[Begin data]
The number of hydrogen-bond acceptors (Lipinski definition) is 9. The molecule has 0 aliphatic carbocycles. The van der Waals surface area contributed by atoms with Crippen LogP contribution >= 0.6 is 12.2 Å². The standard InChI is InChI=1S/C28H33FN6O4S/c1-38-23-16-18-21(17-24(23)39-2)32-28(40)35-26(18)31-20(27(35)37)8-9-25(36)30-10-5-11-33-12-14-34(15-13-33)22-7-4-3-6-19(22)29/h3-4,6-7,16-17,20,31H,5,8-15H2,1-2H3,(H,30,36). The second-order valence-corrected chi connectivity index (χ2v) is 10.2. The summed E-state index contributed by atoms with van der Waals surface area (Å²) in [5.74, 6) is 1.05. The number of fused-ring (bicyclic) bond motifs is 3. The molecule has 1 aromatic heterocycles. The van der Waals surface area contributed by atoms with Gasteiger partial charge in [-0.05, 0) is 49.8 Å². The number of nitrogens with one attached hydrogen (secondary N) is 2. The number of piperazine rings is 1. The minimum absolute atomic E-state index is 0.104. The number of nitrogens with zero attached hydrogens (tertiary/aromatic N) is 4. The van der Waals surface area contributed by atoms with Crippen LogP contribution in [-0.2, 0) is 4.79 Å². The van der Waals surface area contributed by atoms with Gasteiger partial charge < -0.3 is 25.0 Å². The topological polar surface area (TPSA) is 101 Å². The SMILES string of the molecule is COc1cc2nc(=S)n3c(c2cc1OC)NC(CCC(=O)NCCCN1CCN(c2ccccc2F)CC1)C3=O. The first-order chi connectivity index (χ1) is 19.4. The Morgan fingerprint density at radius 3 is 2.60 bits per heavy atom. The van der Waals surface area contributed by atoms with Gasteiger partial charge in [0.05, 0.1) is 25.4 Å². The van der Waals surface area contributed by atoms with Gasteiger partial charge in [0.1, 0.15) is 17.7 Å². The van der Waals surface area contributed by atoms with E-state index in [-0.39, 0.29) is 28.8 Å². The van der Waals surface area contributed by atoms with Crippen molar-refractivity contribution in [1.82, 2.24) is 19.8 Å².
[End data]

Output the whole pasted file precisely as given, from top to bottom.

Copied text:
The number of hydrogen-bond acceptors (Lipinski definition) is 9. The molecule has 0 aliphatic carbocycles. The van der Waals surface area contributed by atoms with Crippen LogP contribution >= 0.6 is 12.2 Å². The standard InChI is InChI=1S/C28H33FN6O4S/c1-38-23-16-18-21(17-24(23)39-2)32-28(40)35-26(18)31-20(27(35)37)8-9-25(36)30-10-5-11-33-12-14-34(15-13-33)22-7-4-3-6-19(22)29/h3-4,6-7,16-17,20,31H,5,8-15H2,1-2H3,(H,30,36). The second-order valence-corrected chi connectivity index (χ2v) is 10.2. The summed E-state index contributed by atoms with van der Waals surface area (Å²) in [5.74, 6) is 1.05. The number of fused-ring (bicyclic) bond motifs is 3. The molecule has 1 aromatic heterocycles. The van der Waals surface area contributed by atoms with Gasteiger partial charge in [-0.05, 0) is 49.8 Å². The number of nitrogens with one attached hydrogen (secondary N) is 2. The number of piperazine rings is 1. The minimum absolute atomic E-state index is 0.104. The number of nitrogens with zero attached hydrogens (tertiary/aromatic N) is 4. The van der Waals surface area contributed by atoms with Crippen LogP contribution in [-0.2, 0) is 4.79 Å². The van der Waals surface area contributed by atoms with Gasteiger partial charge < -0.3 is 25.0 Å². The topological polar surface area (TPSA) is 101 Å². The SMILES string of the molecule is COc1cc2nc(=S)n3c(c2cc1OC)NC(CCC(=O)NCCCN1CCN(c2ccccc2F)CC1)C3=O. The first-order chi connectivity index (χ1) is 19.4. The Morgan fingerprint density at radius 3 is 2.60 bits per heavy atom. The van der Waals surface area contributed by atoms with Gasteiger partial charge in [0.05, 0.1) is 25.4 Å². The van der Waals surface area contributed by atoms with Gasteiger partial charge in [0.1, 0.15) is 17.7 Å². The van der Waals surface area contributed by atoms with E-state index in [-0.39, 0.29) is 28.8 Å². The van der Waals surface area contributed by atoms with Crippen molar-refractivity contribution in [1.82, 2.24) is 19.8 Å².